There are some consistent practices that I've seen employed over the years which are common to successful teams:

  • Very early on, identify the aspects of your idea that you expect will make it a compelling game experience. Get a sense for how important each one is to the game. Work hard to define them at the paper stage. They should be in plain English, free of marketing-speak, and easy enough for your grandmother to understand.
  • Set a time budget for creative experimentation and iteration. Force yourself to commit at regular intervals.
  • Embrace no-frills rapid prototyping to prove out the hoped-for player experience, and iterate like hell.
  • Start user testing early. Kill poorly performing ideas quickly.
  • Regard the fun factor as the number one risk, and design your pre-production around mitigating that risk. (Tech is never the primary risk. Neither are the visuals.)
  • Embrace cost transparency from the beginning of pre-production, and use its data to aid creative decision-making.
  • Measure overtime and assign a cost to it, even if it's purely symbolic. Tracking it will illuminate waste in your production.
  • Build in regular work evaluations and course corrections to your development methodology.

Breaking the Cycle

I believe that our industry's reliance upon compulsory unpaid overtime will end in the coming years, one way or another.

Though this piece has revolved around the root cause of early designs being thrust prematurely into production, it wouldn't be complete without mentioning the human toll that compulsory overtime has taken on every colleague I know. Crunch destroys our health, marriages, personal relationships, and relationships with our kids. The old incentives which were used to retain talent -- promises of future riches and power -- have proven empty for all but a lucky few.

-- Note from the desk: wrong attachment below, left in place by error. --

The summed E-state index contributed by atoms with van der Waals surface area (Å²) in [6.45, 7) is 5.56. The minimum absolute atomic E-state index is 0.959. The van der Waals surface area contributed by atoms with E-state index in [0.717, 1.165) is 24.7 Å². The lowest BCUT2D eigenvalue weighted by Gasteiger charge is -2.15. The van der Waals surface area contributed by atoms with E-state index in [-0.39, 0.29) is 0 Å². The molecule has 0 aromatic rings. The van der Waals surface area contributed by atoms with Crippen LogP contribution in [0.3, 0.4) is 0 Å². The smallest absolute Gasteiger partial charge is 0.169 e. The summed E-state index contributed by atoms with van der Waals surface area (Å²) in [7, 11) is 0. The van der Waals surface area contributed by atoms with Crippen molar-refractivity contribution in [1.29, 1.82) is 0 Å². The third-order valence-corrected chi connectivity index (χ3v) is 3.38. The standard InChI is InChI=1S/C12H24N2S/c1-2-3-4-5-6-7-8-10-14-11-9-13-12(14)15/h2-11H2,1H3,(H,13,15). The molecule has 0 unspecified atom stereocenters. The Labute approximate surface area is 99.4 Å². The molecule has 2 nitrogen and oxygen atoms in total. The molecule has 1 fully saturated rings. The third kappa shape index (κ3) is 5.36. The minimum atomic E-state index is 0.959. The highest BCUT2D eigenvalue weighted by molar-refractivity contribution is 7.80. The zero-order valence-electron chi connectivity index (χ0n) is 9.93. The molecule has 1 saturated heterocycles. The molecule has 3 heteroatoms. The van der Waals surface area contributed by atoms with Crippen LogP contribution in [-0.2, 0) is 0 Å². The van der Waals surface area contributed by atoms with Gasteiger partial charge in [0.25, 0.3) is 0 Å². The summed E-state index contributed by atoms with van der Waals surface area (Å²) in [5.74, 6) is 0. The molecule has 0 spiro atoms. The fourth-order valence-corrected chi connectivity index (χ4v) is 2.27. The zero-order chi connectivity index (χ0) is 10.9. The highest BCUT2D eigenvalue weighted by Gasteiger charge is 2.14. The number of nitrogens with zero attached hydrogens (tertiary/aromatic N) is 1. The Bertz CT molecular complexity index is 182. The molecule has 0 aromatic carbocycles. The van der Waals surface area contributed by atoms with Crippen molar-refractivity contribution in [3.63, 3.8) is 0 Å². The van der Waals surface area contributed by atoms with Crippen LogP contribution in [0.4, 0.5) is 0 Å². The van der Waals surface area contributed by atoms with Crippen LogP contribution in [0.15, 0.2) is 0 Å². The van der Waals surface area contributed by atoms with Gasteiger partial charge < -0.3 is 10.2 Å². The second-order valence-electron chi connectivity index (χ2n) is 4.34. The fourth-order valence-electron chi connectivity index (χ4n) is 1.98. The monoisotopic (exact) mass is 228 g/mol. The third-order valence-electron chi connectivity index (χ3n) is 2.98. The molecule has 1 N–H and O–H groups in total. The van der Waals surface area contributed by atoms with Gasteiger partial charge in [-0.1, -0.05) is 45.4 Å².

The year 2009 was the most tumultuous for our industry since 1985. Letting entire teams go at Gold Master has become an accepted practice; these days it often doesn't even make the gaming news. Publishers -- not just developers -- closed their doors. The old incentives don't hold much water anymore.

This industry-wide loss of trust in these incentives bodes poorly for the practice of crunch; the talent is the wiser. As employment stability declines, so do developers' loyalty to specific studios. In its place, association with successful projects is more important to landing the next gig.

The proposals I've outlined here are intended to help us transition to what's coming. By remembering that fun is our core product, and employing proven ways to streamline its creation, our games can be more fun, budgets can shrink, street dates can stick, talent can stay, and overtime will once again be spent primarily through passionate creativity.

[Photos by Joseph Nicolia and Tim Patterson, used under Creative Commons license.]


Article Start Previous Page 3 of 3